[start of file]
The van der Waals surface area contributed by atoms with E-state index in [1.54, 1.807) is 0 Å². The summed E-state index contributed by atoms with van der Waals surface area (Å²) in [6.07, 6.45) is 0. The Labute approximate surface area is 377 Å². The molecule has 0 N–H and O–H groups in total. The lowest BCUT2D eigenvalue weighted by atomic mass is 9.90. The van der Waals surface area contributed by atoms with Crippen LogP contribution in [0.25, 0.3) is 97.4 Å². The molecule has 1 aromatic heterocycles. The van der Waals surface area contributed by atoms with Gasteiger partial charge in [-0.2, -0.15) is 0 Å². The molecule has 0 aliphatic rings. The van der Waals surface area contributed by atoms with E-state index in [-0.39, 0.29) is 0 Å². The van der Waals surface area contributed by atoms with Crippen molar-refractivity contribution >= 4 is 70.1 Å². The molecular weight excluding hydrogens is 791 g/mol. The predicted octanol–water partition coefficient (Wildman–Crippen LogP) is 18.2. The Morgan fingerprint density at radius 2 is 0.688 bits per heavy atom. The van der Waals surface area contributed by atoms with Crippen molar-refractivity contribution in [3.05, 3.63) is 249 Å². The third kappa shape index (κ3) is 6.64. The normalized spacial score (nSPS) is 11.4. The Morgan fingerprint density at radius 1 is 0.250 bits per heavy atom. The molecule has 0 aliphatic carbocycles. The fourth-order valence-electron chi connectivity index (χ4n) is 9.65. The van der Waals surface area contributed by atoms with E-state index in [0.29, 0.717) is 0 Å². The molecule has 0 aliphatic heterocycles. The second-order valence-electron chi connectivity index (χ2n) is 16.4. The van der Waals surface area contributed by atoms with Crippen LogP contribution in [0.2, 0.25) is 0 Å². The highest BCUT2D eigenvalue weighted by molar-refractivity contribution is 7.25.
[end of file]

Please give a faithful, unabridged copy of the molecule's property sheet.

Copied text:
The van der Waals surface area contributed by atoms with E-state index in [1.54, 1.807) is 0 Å². The summed E-state index contributed by atoms with van der Waals surface area (Å²) in [6.07, 6.45) is 0. The Labute approximate surface area is 377 Å². The molecule has 0 N–H and O–H groups in total. The lowest BCUT2D eigenvalue weighted by atomic mass is 9.90. The van der Waals surface area contributed by atoms with Crippen LogP contribution in [0.25, 0.3) is 97.4 Å². The molecule has 1 aromatic heterocycles. The van der Waals surface area contributed by atoms with Gasteiger partial charge in [-0.2, -0.15) is 0 Å². The molecule has 0 aliphatic rings. The van der Waals surface area contributed by atoms with E-state index in [-0.39, 0.29) is 0 Å². The van der Waals surface area contributed by atoms with Crippen molar-refractivity contribution >= 4 is 70.1 Å². The molecular weight excluding hydrogens is 791 g/mol. The predicted octanol–water partition coefficient (Wildman–Crippen LogP) is 18.2. The Morgan fingerprint density at radius 2 is 0.688 bits per heavy atom. The van der Waals surface area contributed by atoms with Crippen molar-refractivity contribution in [3.05, 3.63) is 249 Å². The third kappa shape index (κ3) is 6.64. The normalized spacial score (nSPS) is 11.4. The Morgan fingerprint density at radius 1 is 0.250 bits per heavy atom. The molecule has 0 aliphatic carbocycles. The fourth-order valence-electron chi connectivity index (χ4n) is 9.65. The van der Waals surface area contributed by atoms with E-state index in [0.29, 0.717) is 0 Å². The molecule has 0 aliphatic heterocycles. The second-order valence-electron chi connectivity index (χ2n) is 16.4. The van der Waals surface area contributed by atoms with Crippen LogP contribution in [0.2, 0.25) is 0 Å². The highest BCUT2D eigenvalue weighted by molar-refractivity contribution is 7.25.